As you follow the instructions in the Elasticsearch documentation, you’ll generate a CA certificate for your Elasticsearch cluster (or you might decide to use a well-known public CA, or an internal CA managed by your organization). This CA certificate is the one you’ll add to the connector’s trust store in the next step.

    Verify Elasticsearch requires secure connections by opening https://localhost:9200 in your web browser. (You might get a warning about an untrusted or self-signed certificate). You should be prompted for your Elasticsearch credentials, which default to username elastic with password changeme.

    Amazon Elasticsearch Service

    The certificates generated by the Amazon Elasticsearch Service are signed by a well-known certificate authority. When connecting to an instance of the Amazon Elasticsearch Service, you may use the default trust store included with the Java runtime (assuming your Java installation is up-to-date). This trust store file is usually named cacerts and lives somewhere under $JAVA_HOME.

    Alternatively, the Amazon CA certificate may be downloaded from Amazon Trust Services.

    Add Certificates to the Trust Store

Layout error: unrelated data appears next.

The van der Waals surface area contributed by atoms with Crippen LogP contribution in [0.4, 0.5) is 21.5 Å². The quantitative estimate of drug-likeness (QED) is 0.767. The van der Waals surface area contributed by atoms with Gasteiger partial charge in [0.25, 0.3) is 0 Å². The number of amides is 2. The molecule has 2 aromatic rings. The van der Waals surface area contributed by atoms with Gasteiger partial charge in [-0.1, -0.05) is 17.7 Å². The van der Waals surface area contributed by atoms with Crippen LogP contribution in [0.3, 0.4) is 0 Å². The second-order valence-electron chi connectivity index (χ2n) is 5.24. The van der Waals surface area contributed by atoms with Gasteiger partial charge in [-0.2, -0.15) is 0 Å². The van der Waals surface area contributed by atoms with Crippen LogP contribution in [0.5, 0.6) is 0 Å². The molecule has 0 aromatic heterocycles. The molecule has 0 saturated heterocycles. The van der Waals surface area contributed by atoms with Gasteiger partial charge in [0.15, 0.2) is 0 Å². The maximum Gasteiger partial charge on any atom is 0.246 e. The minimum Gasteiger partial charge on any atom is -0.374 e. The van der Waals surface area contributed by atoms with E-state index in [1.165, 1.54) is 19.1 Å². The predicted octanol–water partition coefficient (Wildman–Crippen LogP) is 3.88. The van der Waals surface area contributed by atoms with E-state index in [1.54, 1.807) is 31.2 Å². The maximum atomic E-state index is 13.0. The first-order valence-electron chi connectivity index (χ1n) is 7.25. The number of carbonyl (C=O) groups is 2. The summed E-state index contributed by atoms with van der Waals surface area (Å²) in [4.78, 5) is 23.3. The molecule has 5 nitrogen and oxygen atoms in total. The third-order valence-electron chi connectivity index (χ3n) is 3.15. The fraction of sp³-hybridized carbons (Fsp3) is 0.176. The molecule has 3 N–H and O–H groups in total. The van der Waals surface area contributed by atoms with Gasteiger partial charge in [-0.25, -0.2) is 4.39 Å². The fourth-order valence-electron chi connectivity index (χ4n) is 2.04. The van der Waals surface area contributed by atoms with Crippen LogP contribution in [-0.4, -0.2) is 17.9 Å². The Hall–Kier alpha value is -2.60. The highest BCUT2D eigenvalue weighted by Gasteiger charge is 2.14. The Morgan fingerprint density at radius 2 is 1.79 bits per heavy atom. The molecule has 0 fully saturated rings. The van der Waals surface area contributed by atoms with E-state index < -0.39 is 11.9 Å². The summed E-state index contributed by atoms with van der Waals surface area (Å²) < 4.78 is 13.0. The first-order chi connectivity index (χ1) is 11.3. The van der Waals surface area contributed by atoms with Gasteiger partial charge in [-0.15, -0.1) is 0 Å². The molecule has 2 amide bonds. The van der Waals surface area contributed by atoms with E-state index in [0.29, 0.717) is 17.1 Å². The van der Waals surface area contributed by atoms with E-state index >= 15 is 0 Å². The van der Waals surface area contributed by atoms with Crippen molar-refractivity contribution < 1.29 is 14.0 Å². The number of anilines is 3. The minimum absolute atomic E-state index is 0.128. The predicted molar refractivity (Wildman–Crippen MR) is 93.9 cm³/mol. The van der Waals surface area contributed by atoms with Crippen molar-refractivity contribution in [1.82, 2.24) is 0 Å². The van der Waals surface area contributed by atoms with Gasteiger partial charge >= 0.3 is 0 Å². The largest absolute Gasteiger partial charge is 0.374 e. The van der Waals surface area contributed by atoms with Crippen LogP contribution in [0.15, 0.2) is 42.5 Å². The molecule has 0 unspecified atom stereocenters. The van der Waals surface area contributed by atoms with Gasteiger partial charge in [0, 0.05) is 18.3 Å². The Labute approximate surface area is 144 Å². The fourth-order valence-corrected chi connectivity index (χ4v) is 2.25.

The connector’s trust store is a Java keystore file or PKCS12 bundle containing the certificates the connector should trust. We’ll use the Java keytool command to create a keystore and populate it with the root certificates for Couchbase and/or Elasticsearch.

    To add the Couchbase root certificate:

    keytool -importcert -keystore truststore.jks -file couchbase.pem

    If the keystore file truststore.jks does not yet exist, you will be prompted to choose a password for the new keystore. Otherwise, you will be prompted for the password of the existing keystore.

    You will then be presented with a summary of the information in the certificate, and asked if you want to trust the certificate. If the information is correct, enter y to confirm.

    Run the keytool command again, replacing couchbase.pem with the path to the Elasticsearch root certificate.

    Configure the Connector

    You’re almost done. Now that you have a keystore file containing the CA certificates used by Couchbase and Elasticsearch, you need to tell the connector where to find it.

    Edit your connector configuration file and search for the [truststore] section. Change the associated path property to match the path to the keystore file.

    A relative path will be resolved using the connector installation directory as the base. This means you can put the truststore.jks file into the connector installation’s config subdirectory, and set the path property to 'config/truststore.jks'.

    Next, search for the [couchbase] section and set the secureConnection property to true. Do the same thing in the [elasticsearch] section.

    Finally, in your connector installation directory, edit the file secrets/truststore-password.toml and update it with the password you chose.